identify the tractor type

This forum is for the Fordson New Major, including the Super Major and the Power Major.
TimMarquee
Not Quite Blue Yet
Posts: 14
Joined: Sat Apr 18, 2020 11:01 am

Re: identify the tractor type

Post by TimMarquee »

Hey taff,

It could be a number of things! My FPM ran for a bit when I first got it and all of a sudden it died. I sent the pump off to Bob Beck (highly recommend him) and he completely rebuilt it as he found it was U/S. However, I’d check that you don’t have an air blockage, maybe pull the air intake pipe off of the intake manifold and try starting. You could also have an injector problem, even one injector down will cause the engine to either not start, start and be lumpy/knocking, or indeed fire up and then die immediately. If you have diesel coming up to the injectors it’s unlikely to be a fuel supply issue. Injectors can easily be checked by someone like Bob Beck, but can obviously add expense to diagnosing whether it’s the pump or the injectors.

My money is on your pump, but I’m only an ex-recovery man and have limited knowledge on fuel systems (I used to drive a recovery truck rather than do roadside fixes!)

Could also be worth checking your injection timing, although unlikely but relatively easy and quick to do.

Cheers, Tim

henk
Site Governance Team & Expert Team
Site Governance Team & Expert Team
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Re: identify the tractor type

Post by henk »

Taff,

I think your photo's are behind a login account so you can see them I don't. :cry:
Kind regards, Henk

Fordson New Major February 1957 Mark I

shepp
True Blue
Posts: 158
Joined: Thu Oct 06, 2011 8:24 pm
Location: Lancashire

Re: identify the tractor type

Post by shepp »

Hi

If this is a tractor that has stood for some time, it is likely that there is an issue with the fuel rack sticking in the injection pump due to ingress of moisture. When the engine starts the governor diaphragm quickly moves the rack back against governor spring pressure to idling setting, the rack sticks and the engine stops.

Take off the pump side cover, which will either be a 4 bolt fitting (early tractors) or an 8 bolt fitting (later tractors). You will see the pumping elements and the pump control rack. Liberally spray the control rack and the elements with either a good penetrating oil or WD40, and the bushes at each end of the control rack.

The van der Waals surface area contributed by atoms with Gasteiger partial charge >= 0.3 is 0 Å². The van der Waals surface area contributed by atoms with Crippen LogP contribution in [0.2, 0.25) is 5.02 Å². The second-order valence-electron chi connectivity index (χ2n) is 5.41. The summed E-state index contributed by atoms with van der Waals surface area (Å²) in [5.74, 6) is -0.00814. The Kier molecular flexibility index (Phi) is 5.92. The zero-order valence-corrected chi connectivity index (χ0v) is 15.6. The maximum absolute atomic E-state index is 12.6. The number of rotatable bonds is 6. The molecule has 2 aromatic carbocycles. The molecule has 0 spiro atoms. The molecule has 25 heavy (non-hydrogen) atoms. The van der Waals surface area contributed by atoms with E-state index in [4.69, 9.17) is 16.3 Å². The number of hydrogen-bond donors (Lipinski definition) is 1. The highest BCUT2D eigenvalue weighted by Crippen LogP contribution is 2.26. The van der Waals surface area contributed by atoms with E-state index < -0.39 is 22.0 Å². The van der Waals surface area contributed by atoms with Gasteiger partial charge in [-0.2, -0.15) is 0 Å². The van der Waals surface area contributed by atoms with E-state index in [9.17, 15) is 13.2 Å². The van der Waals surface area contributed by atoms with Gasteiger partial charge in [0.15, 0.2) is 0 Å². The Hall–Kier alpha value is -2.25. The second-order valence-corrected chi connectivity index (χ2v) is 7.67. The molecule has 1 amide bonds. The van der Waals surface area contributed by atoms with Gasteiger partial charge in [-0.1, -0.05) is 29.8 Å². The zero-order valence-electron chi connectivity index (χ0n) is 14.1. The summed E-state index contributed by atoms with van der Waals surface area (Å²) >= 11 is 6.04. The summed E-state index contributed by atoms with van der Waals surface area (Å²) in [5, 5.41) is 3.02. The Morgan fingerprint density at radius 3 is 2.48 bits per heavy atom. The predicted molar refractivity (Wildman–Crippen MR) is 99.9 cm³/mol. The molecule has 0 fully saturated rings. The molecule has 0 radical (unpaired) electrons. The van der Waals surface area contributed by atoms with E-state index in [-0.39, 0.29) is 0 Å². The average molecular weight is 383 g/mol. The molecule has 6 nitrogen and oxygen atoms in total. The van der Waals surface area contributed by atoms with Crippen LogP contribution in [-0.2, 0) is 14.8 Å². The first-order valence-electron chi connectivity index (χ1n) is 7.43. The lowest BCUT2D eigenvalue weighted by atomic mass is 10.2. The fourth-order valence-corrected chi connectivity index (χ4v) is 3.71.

When the engine is not running the rack moves under governor spring pressure to maximum governed speed setting, this is why these engines always start so well, when the engine starts the vacuum diaphragm moves against the governor spring to move the control rack to the engine running position which is dependant on the throttle lever position.

Operate the fuel shut off lever backwards and forwards, you should see the rack moving from maximum fuel to zero fuel position, keep spraying the rack and elements and the bushes at either end of the rack whilst moving the fuel shut off lever backwards and forwards. Do this many times until everything is freely moving.

When the rack moves freely start the engine. Take off the pigtail cambox overflow pipe and union and with a pump type oil can full of clean engine oil spray the pump elements and rack with oil .
Empty the full oil can over the elements and rack and allow the surplus to overflow of of the cambox drain hole. Do this again with another full can of oil to ensure that the cambox us thoroughly flushed whilst keeping the engine running. Refit the pump side cover and when the oil drain off hole stops running refit the banjo bolt and pigtail pipe.

This should sort the problem. Let us know how you go on.
1946 E27N, 1952 Major Diesel, 1959 Power Major, 1962 Dexta, 1962 Super Dexta, 1963 Super Dexta NP, 1964 Super Major NP, 1965 Super Dexta 3000, 1966 Major 4000, 1967 3000 PF, 1994 5640,plus Basildon built NH.

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